The city hosts a few big events each year, such as the World Series Parade in 2014, the annual San Francisco Pride Parade, and Bay to Breakers, an annual race celebrating San Francisco’s unique character that dates back to 1912. But the Super Bowl is different, Gamiño said, because the Market Street event lasts an entire week, giving his technical staff a chance to compare different network architectures and see what works best.

“It’d be almost impossible for me to replicate that with a test case,” Gamiño said. “I can’t invite a million people to come down to San Francisco and try my network.”

In an age of mobile devices, some question the relevance of Wi-Fi. But Gamiño explained that Wi-Fi is useful on several practical levels — and that it’s also a beacon of civilization. The practical reasons for building Wi-Fi, and why Gamiño said San Francisco is building out its Wi-Fi, include:

  • When there are huge concentrated crowds, Wi-Fi can unload demand on LTE networks.
  • Businesses using merchant services like Square gain support from stronger city-supported Wi-Fi.
  • Citizens who don’t pay for unlimited data plans can save money on their bill by using the city’s Wi-Fi.

For Gamiño, however, it's more about the broader view: imparting to people the idea that they’re a piece of a modern and connected society. And numbering the practical uses of Wi-Fi is to miss the point a little bit, Gamiño noted. Infrastructure is so inherently valuable that it doesn’t need much justification.

In the game of Chess, there’s a saying that “the threat is stronger than the execution.” This means a player can often have greater influence over the course of the game by imposing threats with his pieces rather than carrying those threats out, because once a plan has been executed, some of the power previously held by the threatening player is extinguished. This is the value of infrastructure. Today’s technical applications across Wi-Fi may be unremarkable in some instances, but any infrastructure component's biggest asset is in how it threatens to change the future.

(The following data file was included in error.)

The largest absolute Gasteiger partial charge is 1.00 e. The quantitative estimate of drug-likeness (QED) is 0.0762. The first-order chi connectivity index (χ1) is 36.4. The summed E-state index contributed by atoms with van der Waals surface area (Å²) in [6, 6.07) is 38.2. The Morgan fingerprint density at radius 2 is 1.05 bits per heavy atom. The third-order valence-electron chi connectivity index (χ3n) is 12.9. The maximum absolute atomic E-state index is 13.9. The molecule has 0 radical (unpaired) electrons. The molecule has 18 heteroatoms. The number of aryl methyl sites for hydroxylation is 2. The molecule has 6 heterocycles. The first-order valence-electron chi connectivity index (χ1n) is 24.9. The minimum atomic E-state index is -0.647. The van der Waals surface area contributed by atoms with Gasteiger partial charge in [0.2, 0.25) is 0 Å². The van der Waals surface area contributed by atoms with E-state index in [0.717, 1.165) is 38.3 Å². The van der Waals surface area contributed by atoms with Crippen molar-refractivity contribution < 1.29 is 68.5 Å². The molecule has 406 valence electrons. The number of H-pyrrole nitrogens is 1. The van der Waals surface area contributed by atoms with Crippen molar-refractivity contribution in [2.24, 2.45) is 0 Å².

“We talk about autonomous cars today and we forget about the fact that that conversation only exists because road systems were thought of as a good idea 2,000 years ago,” Gamiño said. “And we take that underlying infrastructure largely for granted now.”

San Francisco’s Wi-Fi network may be opening access to people who wouldn’t otherwise have it, such as students and developers, maybe the next Elon Musk. During a 30-day period last Oct., the city’s Wi-Fi network saw more than 126,000 users who logged more than 3.5 million sessions and downloaded 11.5 Terabytes of data.

“This whole concept of the Internet of Things, without the Internet, it’s just a bunch of things,” Gamiño said. “So the part of this innovation that matters most is the Internet part. Without the connectivity, none of the rest of the conversation exists.”

Editor's Note: this article was edited Feb. 5 to clarify the network's use statistics.

Colin Wood former staff writer

Colin wrote for Government Technology from 2010 through most of 2016.